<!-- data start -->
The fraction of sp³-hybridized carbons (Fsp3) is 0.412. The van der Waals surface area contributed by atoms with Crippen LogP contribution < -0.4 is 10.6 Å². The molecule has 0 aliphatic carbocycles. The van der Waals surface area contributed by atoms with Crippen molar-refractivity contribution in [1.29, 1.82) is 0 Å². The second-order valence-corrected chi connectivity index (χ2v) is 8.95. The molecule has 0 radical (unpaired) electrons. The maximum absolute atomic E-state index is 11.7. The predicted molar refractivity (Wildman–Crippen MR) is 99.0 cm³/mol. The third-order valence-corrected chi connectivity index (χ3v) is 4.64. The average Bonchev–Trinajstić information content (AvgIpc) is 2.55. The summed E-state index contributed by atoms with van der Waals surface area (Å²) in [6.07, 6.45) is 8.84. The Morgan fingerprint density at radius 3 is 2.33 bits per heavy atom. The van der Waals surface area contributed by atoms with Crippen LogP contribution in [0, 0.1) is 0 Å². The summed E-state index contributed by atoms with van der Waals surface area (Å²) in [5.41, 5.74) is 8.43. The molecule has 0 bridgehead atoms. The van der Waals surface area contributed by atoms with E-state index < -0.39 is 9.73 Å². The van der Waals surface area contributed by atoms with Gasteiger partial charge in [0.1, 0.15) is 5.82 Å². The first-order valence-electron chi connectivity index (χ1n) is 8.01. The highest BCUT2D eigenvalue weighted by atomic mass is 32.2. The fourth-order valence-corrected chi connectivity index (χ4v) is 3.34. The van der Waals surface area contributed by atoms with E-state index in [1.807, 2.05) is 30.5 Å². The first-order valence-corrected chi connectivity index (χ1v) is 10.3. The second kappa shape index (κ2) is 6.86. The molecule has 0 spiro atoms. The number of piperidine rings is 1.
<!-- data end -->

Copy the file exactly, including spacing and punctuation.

The fraction of sp³-hybridized carbons (Fsp3) is 0.412. The van der Waals surface area contributed by atoms with Crippen LogP contribution < -0.4 is 10.6 Å². The molecule has 0 aliphatic carbocycles. The van der Waals surface area contributed by atoms with Crippen molar-refractivity contribution in [1.29, 1.82) is 0 Å². The second-order valence-corrected chi connectivity index (χ2v) is 8.95. The molecule has 0 radical (unpaired) electrons. The maximum absolute atomic E-state index is 11.7. The predicted molar refractivity (Wildman–Crippen MR) is 99.0 cm³/mol. The third-order valence-corrected chi connectivity index (χ3v) is 4.64. The average Bonchev–Trinajstić information content (AvgIpc) is 2.55. The summed E-state index contributed by atoms with van der Waals surface area (Å²) in [6.07, 6.45) is 8.84. The Morgan fingerprint density at radius 3 is 2.33 bits per heavy atom. The van der Waals surface area contributed by atoms with Crippen LogP contribution in [0, 0.1) is 0 Å². The summed E-state index contributed by atoms with van der Waals surface area (Å²) in [5.41, 5.74) is 8.43. The molecule has 0 bridgehead atoms. The van der Waals surface area contributed by atoms with E-state index < -0.39 is 9.73 Å². The van der Waals surface area contributed by atoms with Gasteiger partial charge in [0.1, 0.15) is 5.82 Å². The first-order valence-electron chi connectivity index (χ1n) is 8.01. The highest BCUT2D eigenvalue weighted by atomic mass is 32.2. The fourth-order valence-corrected chi connectivity index (χ4v) is 3.34. The van der Waals surface area contributed by atoms with E-state index in [1.807, 2.05) is 30.5 Å². The first-order valence-corrected chi connectivity index (χ1v) is 10.3. The second kappa shape index (κ2) is 6.86. The molecule has 0 spiro atoms. The number of piperidine rings is 1.